Global soft drinks brand Coca-Cola has an estimated net worth of £58.9 billion, controlling around half the world’s carbonated beverages market.
Launched in 1886 in Columbus, Georgia, by American Civil War veteran and chemist Colonel John Pemberton, it was originally manufactured for its medicinal properties, but over the years became more famous as a soft drink.
Today, Coca-Cola employs more than 62,000 people located all over the world. Its head office is in Atlanta, Georgia, while it has 111 international offices in 49 different countries including Canada, UK, Pakistan, China, Germany, France, India, Argentina, Belarus, Philippines, Chile, New Zealand and Brazil.
In recent years, the international brand has increasingly favoured a new approach to working that involves fewer telephone calls and more face-to-face conversations in collaborative workspaces. Coca-Cola discovered coworking over the past decade and has found the flexible approach, where senior and junior employees can mix, is working well.
Coca-Cola’s Indian headquarters, in Gurugram, capture the sense of camaraderie and liveliness that the company’s senior management had hoped for when they moved into the coworking space. They transferred from a traditional 19-year-old office that management described as a “hierarchy-driven organisation”.
The new office created a massive cultural shift, according to Sameer Wadhawan, Coca-Cola’s vice-president of HR and services for India and South-West Asia.
Featuring two main design elements: the vibrant red colour scheme throughout the building includes dividers made of empty Coke cans, and multiple collaborative spaces. Wadhawan says they don’t use phones, explaining, “If I need to talk to somebody, I can just walk across and talk.”
If he wants to use more collaborative spaces, he walks out of his office, into the café and has a formal discussion. There are also silent rooms, where the employees can think and reflect. “It’s changing the way people are using their work tools,” says Wadhawan.
One of the main benefits is greater cross-functional communication. If someone has a call on a mobile phone, they can pop into a silent room and take their call. People are using more headphones at work and it has become easier for employees to reach out to each other.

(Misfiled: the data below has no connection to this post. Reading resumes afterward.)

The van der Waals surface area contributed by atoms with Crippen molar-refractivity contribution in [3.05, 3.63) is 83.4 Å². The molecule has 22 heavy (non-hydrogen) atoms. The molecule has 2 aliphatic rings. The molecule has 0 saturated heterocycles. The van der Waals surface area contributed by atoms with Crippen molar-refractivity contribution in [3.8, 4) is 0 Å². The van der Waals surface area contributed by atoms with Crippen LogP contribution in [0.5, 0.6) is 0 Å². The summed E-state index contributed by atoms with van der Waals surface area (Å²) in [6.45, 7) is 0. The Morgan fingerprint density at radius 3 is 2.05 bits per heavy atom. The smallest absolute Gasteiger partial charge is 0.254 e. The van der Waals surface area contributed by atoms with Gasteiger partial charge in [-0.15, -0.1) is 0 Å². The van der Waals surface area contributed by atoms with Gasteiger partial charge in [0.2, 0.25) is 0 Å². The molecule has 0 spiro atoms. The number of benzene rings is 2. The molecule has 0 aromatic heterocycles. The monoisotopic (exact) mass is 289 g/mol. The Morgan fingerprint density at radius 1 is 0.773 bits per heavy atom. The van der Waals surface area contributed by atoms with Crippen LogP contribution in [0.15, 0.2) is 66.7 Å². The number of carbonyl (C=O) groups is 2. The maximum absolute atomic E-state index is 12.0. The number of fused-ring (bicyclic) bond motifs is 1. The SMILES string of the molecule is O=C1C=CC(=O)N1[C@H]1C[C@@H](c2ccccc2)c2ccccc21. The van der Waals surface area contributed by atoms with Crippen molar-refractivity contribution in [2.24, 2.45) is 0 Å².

It’s much simpler for a senior manager to go and talk to people in person to figure out what’s going on, as the environment facilitates collaboration at all levels.
It’s not all about work – the employees can be found enjoying a game of indoor cricket in an open area of the office, with a chair as a wicket. Co-workers are batting, bowling and fielding with spontaneous laughter, as they take a break from their desks.
These are the other benefits of working in a large coworking building, as employees can invent their own entertainment at break times. Cricket captures the sense of camaraderie that epitomises coworking. The building’s multiple collaborative spaces define the new office landscape.
Coca-Cola’s design brief in India called for greater collaboration between the 250 employees as an absolute priority. Wadhawan said they needed a good balance of “me” space for thinking, reflecting and working and “we” spaces for collaboration.
The floor plan proves how the brief was met and how well it has worked. There are conventional workspaces for individuals to work, including workstations and small cabins; with a similar number of collaborative spaces such as meeting rooms, informal communal spaces, a coffee lounge and cafeteria.
Originally, there were around 50 cabins, but over time, the number has been reduced to less than a dozen, as most people (even senior members) prefer to work from open-plan desks next to colleagues at all levels.
In the old conventional Coca-Cola office, meetings were often held in the bosses’ offices. The contemporary offices at the coworking space offer more options. It has proved that diversity in work settings has made employees much happier about being out in the open.
The co-workers have been able to adopt personal favourite spaces to work. These include everything from conventional workstations to cosy corners, where cushioned lounge chairs and an adjacent beverage counter give employees a little peace to finish projects and presentations away from the busier open areas.
Coca-Cola coworking growth
Since Coca-Cola expanded into coworking space in India, the brand is moving into other coworking sites around the world. It has launched Coca-Cola Place, a coworking site on Mount Street, Sydney, Australia, not only for its own employees but for other professionals. The move heralds what the company calls a “new age of coworking spaces”, where collaboration is the key to success.
While the Covid-19 lockdown continues to impact on our ability to go to work, look forward to brighter times in the future. Contact Headspace Group to find out more about our flexible coworking spaces – let’s take your business to another level!
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